BMW Oracle announce mast maker
Located about 20 miles from Newport, the long-time home of the America's Cup, the Hall facility was a natural choice for undertaking what is a difficult engineering challenge, BMW ORACLE Racing design coordinator, Mike Drummond said: "It is a huge challenge to construct such a large mast and to cure the carbon in an autoclave big enough to accommodate this project. Based in the USA, Hall Spars have a leading reputation in delivering the high-quality construction we need on this scale.
Drummond continued: "The rig program is a key component in the performance of the aero package on the multihull." The rig design team is led by American Scott Ferguson and Hervé Devaux of France with support from BMW.
“It’s a real pleasure to work with the BMW ORACLE team," said Ben Hall, Vice President of Hall Spars & Rigging. "The Hall team thrives on innovation, and our facility and autoclave are perfectly suited for a project of this magnitude. The performance of this boat will be like no other in existence. I can’t wait to see the sea trials,”
Hall Spars & Rigging was founded by Eric Hall and Phil Garland. The doors opened on June 9, 1980, in Bristol, R.I., USA. In 1992, Hall became the first sparmaker to use an aerospace-quality autoclave in the curing of carbon parts in its own facility. By 1994, Hall was building carbon spars for production boats, including the J/120 and J/130.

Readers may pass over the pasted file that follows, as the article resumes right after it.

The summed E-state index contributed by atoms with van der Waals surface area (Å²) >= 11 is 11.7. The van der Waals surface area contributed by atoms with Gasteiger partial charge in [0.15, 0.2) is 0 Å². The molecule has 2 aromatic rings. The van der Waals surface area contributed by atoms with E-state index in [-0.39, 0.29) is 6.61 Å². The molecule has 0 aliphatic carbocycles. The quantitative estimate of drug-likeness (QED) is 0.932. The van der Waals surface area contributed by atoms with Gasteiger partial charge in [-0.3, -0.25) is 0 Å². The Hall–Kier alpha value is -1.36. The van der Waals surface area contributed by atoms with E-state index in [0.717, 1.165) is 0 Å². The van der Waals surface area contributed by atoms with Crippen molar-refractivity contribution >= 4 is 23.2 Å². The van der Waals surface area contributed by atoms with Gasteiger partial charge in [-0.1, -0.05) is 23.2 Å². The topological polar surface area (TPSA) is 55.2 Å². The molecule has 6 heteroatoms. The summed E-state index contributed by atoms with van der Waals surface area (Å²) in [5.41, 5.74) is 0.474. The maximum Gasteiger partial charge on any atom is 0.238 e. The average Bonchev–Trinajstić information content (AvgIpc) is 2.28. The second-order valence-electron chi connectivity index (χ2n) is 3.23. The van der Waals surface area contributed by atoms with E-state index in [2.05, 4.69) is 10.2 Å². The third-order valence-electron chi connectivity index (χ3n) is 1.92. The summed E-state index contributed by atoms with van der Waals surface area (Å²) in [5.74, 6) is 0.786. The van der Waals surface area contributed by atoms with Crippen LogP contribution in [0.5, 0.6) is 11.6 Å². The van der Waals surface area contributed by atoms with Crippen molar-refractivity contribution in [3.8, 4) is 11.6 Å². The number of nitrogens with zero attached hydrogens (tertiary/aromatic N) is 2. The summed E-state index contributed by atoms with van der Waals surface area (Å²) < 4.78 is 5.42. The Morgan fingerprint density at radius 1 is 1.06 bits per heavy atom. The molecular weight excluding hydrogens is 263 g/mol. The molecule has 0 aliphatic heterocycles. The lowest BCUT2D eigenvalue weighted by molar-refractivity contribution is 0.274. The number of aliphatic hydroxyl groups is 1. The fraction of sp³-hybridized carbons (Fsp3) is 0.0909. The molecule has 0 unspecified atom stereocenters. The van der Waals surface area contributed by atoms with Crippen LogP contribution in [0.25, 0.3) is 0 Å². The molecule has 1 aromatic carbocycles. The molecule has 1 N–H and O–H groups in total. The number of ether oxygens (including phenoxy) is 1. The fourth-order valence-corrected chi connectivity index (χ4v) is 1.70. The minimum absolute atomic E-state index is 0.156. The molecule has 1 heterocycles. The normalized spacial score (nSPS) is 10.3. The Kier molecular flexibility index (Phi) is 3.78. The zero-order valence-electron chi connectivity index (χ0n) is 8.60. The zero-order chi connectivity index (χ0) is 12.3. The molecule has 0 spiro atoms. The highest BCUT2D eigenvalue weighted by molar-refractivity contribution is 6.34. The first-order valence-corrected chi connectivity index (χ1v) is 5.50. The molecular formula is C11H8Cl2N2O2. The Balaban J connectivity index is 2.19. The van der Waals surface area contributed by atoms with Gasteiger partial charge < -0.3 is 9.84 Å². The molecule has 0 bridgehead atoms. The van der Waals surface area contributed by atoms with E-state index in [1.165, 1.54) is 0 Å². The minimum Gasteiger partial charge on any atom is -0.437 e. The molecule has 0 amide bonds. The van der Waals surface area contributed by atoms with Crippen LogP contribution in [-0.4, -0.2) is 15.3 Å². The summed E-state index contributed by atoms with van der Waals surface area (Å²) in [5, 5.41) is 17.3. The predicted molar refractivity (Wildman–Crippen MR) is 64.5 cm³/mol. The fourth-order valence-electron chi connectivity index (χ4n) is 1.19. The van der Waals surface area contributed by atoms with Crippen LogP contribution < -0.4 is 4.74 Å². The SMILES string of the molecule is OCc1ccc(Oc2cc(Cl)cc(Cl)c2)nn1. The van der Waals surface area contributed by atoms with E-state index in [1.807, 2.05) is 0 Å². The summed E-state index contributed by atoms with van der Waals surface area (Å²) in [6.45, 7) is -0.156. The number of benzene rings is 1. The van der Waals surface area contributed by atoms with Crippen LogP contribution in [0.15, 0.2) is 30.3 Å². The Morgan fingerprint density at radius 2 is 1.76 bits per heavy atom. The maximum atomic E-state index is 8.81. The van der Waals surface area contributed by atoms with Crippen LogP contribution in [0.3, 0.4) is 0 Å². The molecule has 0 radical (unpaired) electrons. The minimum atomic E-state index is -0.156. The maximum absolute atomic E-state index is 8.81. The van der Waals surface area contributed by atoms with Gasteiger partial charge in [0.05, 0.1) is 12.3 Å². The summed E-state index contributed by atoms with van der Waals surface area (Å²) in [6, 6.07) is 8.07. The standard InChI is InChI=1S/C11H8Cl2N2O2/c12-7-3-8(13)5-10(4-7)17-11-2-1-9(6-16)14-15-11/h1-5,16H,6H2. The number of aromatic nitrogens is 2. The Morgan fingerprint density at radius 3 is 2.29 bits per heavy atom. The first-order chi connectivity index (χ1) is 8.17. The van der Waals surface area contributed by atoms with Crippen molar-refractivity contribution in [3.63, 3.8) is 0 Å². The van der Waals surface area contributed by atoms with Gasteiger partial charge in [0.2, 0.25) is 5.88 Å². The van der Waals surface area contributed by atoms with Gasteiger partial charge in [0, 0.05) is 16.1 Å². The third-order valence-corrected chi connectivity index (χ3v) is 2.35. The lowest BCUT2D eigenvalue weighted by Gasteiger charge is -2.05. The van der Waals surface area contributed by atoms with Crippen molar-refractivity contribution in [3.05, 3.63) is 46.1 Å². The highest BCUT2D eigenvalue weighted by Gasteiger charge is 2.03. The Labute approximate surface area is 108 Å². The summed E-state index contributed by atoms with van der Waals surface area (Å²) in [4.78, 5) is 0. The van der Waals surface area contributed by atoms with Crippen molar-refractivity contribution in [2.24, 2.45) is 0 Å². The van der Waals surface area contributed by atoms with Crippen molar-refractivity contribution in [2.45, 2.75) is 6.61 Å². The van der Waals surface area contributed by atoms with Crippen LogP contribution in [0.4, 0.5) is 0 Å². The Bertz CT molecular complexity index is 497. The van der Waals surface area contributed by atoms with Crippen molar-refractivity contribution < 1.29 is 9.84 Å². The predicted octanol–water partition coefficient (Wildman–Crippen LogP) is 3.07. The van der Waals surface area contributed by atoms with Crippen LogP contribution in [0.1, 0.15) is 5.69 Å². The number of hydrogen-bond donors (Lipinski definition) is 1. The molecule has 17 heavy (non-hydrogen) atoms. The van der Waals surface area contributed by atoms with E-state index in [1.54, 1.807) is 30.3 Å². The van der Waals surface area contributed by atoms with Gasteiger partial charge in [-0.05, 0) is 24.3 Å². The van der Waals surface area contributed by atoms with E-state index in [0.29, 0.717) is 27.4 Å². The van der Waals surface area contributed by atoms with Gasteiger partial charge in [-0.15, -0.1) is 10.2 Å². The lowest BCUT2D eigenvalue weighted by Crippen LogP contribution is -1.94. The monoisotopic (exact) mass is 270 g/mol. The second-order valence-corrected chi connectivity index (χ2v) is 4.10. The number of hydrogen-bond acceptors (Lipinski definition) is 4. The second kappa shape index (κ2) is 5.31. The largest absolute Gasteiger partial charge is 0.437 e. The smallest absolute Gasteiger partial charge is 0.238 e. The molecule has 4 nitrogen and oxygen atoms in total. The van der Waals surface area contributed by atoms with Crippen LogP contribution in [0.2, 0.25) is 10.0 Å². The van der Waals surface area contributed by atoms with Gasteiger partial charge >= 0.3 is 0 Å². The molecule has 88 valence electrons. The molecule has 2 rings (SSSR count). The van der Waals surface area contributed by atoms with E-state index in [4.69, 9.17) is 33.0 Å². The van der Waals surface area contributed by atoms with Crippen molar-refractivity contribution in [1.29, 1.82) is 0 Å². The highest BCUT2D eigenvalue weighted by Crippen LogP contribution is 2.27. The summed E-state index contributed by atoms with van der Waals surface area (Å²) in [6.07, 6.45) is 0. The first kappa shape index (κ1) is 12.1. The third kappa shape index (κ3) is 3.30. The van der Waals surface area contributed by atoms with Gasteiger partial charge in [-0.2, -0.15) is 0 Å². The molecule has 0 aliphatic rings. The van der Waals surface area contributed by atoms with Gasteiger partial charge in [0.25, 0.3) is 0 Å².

The BMW ORACLE Racing mast is being built at Hall’s U.S. factory located in Bristol, R.I. (Two other identical factories are located in Holland and New Zealand.) The US facility employs 95 people and occupies 7158sqm 80,000sqft) production space. Every Hall carbon-fibre spar is autoclave cured to aerospace standards of 6 bar (85-100 psi) and a temperature of 120°C (250°F). Hall’s high-pressure process eliminates voids and maximizes fibre straightness. The US factory has two autoclaves - the 46m autoclave cures America’s Cup masts and most super yacht spars in one cure cycle. The 20-meter autoclave is used for poles and parts.
Hall composite structures are seamless because they are made on a male mold.
Pre-preg unidirectional carbon fibre is laid up around an aluminum mandrel and then autoclave cured. (The mandrel is removed upon curing.) The result is a seamless tube with fibres stretched straight during the heat cycle by the expanding aluminum mandrel. These fibers continue - uninterrupted - around the circumference of the tube. A Hall seamless carbon tube is the lightest, strongest and stiffest tube available on the market today.
Ed's note - so unless they start joining parts together, it looks like their tallest mast might be 46m.... not 64m